nests of melanocytes confined to lower epidermis
what is the histopathology of compound common acquired nevus?
nests melanocytes present in both: epidermis (lower) and dermis (maturation)
what is the histopathology of intradermal common acquired nevus
nests melanocytes confined: dermis
intradermal proliferation pigmented dendritic spindled melanocytes separated by thick collagen
F>M; young adults
Common blue nevus
what are the clinical features of common blue nevus?
acquired, asymptomatic, solitary blue to black papule
what is the histopathology of Common blue nevus?
symmetrical, variable cellular proliferation pigmented dermal dendritic melanocytes
increased melanocytes along basal layer
small, round, uniform, brown/black, sharply circumscribed macule; most often on trunk and extremities
Histopathology of simple lentigo?
increased melanocytes in basal layer (disposed as solitary units)
Solitary or multiple nevi, variable in color, border and size with perferential location on the upper trunk and extremities. Dysplastic nevi occur as sporadic lesions and in a familial setting. They may progress to malignant melanoma
What are the histopathologic features of dysplastic nevus?
bridging of rete pegs
benign melanocytic proliferations palms and soles; Localization more so on the plantar surface and occurs on both pressure bearing and pressure sparing surfaces
small light to dark brown macule
what is the histopathology of acral nevus
benign proliferation large spindled/epithelioid melanocytes that begins epidermis and evolves into compound/intradermal stages
Clinical features: initial period of rapid growth --> stabilization (classic: pink red dome shaped papule)
what is the histopathology of a spitz nevus?
vertically oritented fascicles of spindled to epithelioid melanocytes at DEJ and papillary dermis (cleft artifact between nests and keratinocytes)
Kamino bodies= eosinophilic globules of basement membrane material
what are Kamino bodies
eosinophilic globules of basement membrane material
Clinical: nevus surrounded symmetrical area depigmentation
histology: brisk lymphocytic infiltrate and loss of pigment in adjacent epidermis
what is the histopathology of halo nevus
Banal nevus + dense lymphocytic infiltrate
halo region = reduction/absence melanocytes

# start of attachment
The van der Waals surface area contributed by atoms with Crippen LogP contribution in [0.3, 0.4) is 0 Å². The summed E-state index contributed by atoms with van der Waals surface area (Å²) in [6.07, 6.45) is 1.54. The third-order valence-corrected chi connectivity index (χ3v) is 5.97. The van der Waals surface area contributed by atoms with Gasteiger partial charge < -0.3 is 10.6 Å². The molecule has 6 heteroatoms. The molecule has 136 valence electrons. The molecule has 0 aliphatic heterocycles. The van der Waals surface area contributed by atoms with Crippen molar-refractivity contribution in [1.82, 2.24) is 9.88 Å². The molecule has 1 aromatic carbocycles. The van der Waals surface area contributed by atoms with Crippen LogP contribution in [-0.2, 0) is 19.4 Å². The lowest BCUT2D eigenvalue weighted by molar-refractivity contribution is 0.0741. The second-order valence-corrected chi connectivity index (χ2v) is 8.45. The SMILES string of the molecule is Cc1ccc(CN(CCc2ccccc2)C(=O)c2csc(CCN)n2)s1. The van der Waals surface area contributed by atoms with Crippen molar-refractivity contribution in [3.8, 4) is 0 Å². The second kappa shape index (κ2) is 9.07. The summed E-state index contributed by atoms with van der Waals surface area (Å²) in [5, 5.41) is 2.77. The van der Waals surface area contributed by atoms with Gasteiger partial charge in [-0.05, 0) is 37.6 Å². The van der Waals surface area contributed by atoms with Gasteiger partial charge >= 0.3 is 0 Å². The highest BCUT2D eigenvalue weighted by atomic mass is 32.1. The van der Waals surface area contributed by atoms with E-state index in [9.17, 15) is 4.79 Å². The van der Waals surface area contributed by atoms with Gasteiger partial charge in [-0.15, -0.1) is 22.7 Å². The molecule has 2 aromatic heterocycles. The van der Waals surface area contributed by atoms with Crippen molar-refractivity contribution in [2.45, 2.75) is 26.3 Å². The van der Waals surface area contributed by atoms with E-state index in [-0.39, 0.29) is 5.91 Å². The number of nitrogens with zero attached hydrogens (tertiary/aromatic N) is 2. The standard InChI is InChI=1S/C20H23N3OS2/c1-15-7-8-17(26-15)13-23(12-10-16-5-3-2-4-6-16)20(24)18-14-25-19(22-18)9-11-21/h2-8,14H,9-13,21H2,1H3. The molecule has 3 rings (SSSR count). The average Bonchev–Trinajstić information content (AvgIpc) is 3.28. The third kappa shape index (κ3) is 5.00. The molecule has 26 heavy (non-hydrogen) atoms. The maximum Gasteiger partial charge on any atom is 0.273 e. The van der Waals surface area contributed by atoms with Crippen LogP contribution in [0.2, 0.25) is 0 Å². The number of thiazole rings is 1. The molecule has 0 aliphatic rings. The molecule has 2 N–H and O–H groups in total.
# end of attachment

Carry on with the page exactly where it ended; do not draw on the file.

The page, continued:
what is the ABCD rule for clinical presentation of melanoma
what is the most powerful predictors of survival for melanoma?
Brewlow's depth category - measured from top of granular layer of the epidermis (of if the surface is ulcerated, from the base of the ulcer to the deepest invasive cell across the broad base of the tumor
more reproducible and more accurately predicts subsequent behavior of malignant melanoma in lesions larger than 1.5 mm in thickness
melanoma with radial growth phase comprised large neoplastic melanocytes with pagetoid spreading amongst keratinocytes
Superficial spreading melanoma
what is the clinical features of superficial spreading melanoma?
irregularly variably pigmented macule --> plaque --> papule (vertical growth phase)
what is the histopathology of superficial spreading melanoma in situ?
pagetoid spread atypical melanocytes limited epidermis (buckshot scatter)
what is the histopathology of superficial spreading melanoma invasion type
atypical melanocytes within dermis (lack maturation)
subtype of malignant melanoma exclusively in vertical growth phase; 2nd most common melanoma subtype
Clinically: rapidly expanding large well circumscribed and symmetrical papule/plaque
what is the histopathology of Nodular melanoma?
No radial growth phase
epidermis is thin and may be ulcerated
dermal component consists of a cohesive nodule of tumor cells with pushing borders
cells are most commonly epithelioid, may be spindled
form MIS characterized linear and nested proliferation atypical melanocytes along DEJ and involving adnexal structures
what is the localization of Lentigo Maligna?
chronically sun exposed skin, mainly face
what is the clinical features of lentigo maligna?
irregular variably pigment macule with ill defined border
severe solar damage
5% of lentigo maligna will go on to develop?
Lentigo maligna melanoma
Non-hair bearing skin of palms/ soles with characteristic histologic appearance similar to Lentigo maligna melanoma
what is the clinical features of the acral lentiginous melanoma?
Palmar/Plantar: Macule --> papule/nodule
Subungual: brown/black discoloration nail --> bands/ streaks pigmentation (longitudinal melanonychia) --> hutchinson's sign
what is an important clinical clue to subungual melanoma?
Hutchinson's nail sign
what is the hutchinson's nail sign?
extension of brown or black pigment from the nail bed, matrix and nail plate to the adjacent cuticle and proximal or lateral nail folds
what are the different histopathology characteristics of acral lentiginous melanoma compared to lentigo maligna
Epidermal acanthosis, hyperkeratosis
no solar elastosis
T-cell lymphoproliferative disorder confined to the skin
clinically: elderly patients, evolution (scaly, red-brown patches), often confused with eczema, psoriasis, raised scaly plaques, Multiple large nodules
what is the pathology of Mycosis fungoides?
band-like aggregates of atypical T cells in superficial dermis
invasion into epidermis as single cells/clusters
folded nuclear membranes